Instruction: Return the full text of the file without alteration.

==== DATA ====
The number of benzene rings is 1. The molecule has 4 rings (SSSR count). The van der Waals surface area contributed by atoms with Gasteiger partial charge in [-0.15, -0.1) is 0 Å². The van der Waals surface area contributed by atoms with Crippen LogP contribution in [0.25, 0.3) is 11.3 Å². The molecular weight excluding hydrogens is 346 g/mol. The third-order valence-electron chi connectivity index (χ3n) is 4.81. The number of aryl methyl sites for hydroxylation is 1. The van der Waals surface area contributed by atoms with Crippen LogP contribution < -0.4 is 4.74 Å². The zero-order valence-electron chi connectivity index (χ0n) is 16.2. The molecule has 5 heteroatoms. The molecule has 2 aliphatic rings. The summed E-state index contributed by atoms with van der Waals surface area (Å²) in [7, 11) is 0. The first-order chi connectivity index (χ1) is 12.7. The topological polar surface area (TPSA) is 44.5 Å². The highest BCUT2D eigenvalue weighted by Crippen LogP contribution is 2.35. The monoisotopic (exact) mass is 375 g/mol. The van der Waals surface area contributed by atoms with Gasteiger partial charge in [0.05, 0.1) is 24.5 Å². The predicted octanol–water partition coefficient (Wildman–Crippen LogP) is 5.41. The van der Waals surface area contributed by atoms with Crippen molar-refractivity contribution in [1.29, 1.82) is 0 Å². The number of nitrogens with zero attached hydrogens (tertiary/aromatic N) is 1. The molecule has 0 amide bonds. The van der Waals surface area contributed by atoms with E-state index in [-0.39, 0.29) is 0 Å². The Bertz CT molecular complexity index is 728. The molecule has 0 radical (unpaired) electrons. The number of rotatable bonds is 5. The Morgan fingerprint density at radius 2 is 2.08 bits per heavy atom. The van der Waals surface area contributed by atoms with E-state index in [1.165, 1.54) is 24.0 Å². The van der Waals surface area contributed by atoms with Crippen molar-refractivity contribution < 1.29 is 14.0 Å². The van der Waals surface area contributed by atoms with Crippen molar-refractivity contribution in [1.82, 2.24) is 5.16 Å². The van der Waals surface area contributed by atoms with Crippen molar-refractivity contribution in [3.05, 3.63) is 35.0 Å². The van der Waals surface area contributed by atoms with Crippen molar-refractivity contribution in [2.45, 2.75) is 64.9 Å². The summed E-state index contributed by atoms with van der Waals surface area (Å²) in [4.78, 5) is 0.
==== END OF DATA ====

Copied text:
The number of benzene rings is 1. The molecule has 4 rings (SSSR count). The van der Waals surface area contributed by atoms with Gasteiger partial charge in [-0.15, -0.1) is 0 Å². The van der Waals surface area contributed by atoms with Crippen LogP contribution in [0.25, 0.3) is 11.3 Å². The molecular weight excluding hydrogens is 346 g/mol. The third-order valence-electron chi connectivity index (χ3n) is 4.81. The number of aryl methyl sites for hydroxylation is 1. The van der Waals surface area contributed by atoms with Crippen LogP contribution < -0.4 is 4.74 Å². The zero-order valence-electron chi connectivity index (χ0n) is 16.2. The molecule has 5 heteroatoms. The molecule has 2 aliphatic rings. The summed E-state index contributed by atoms with van der Waals surface area (Å²) in [7, 11) is 0. The first-order chi connectivity index (χ1) is 12.7. The topological polar surface area (TPSA) is 44.5 Å². The highest BCUT2D eigenvalue weighted by Crippen LogP contribution is 2.35. The monoisotopic (exact) mass is 375 g/mol. The van der Waals surface area contributed by atoms with Gasteiger partial charge in [0.05, 0.1) is 24.5 Å². The predicted octanol–water partition coefficient (Wildman–Crippen LogP) is 5.41. The van der Waals surface area contributed by atoms with Crippen molar-refractivity contribution in [1.29, 1.82) is 0 Å². The number of nitrogens with zero attached hydrogens (tertiary/aromatic N) is 1. The molecule has 0 amide bonds. The van der Waals surface area contributed by atoms with E-state index in [-0.39, 0.29) is 0 Å². The Bertz CT molecular complexity index is 728. The molecule has 0 radical (unpaired) electrons. The number of rotatable bonds is 5. The Morgan fingerprint density at radius 2 is 2.08 bits per heavy atom. The van der Waals surface area contributed by atoms with E-state index in [1.165, 1.54) is 24.0 Å². The van der Waals surface area contributed by atoms with Crippen molar-refractivity contribution < 1.29 is 14.0 Å². The van der Waals surface area contributed by atoms with Crippen molar-refractivity contribution in [1.82, 2.24) is 5.16 Å². The van der Waals surface area contributed by atoms with Crippen molar-refractivity contribution in [3.05, 3.63) is 35.0 Å². The van der Waals surface area contributed by atoms with Crippen molar-refractivity contribution in [2.45, 2.75) is 64.9 Å². The summed E-state index contributed by atoms with van der Waals surface area (Å²) in [4.78, 5) is 0.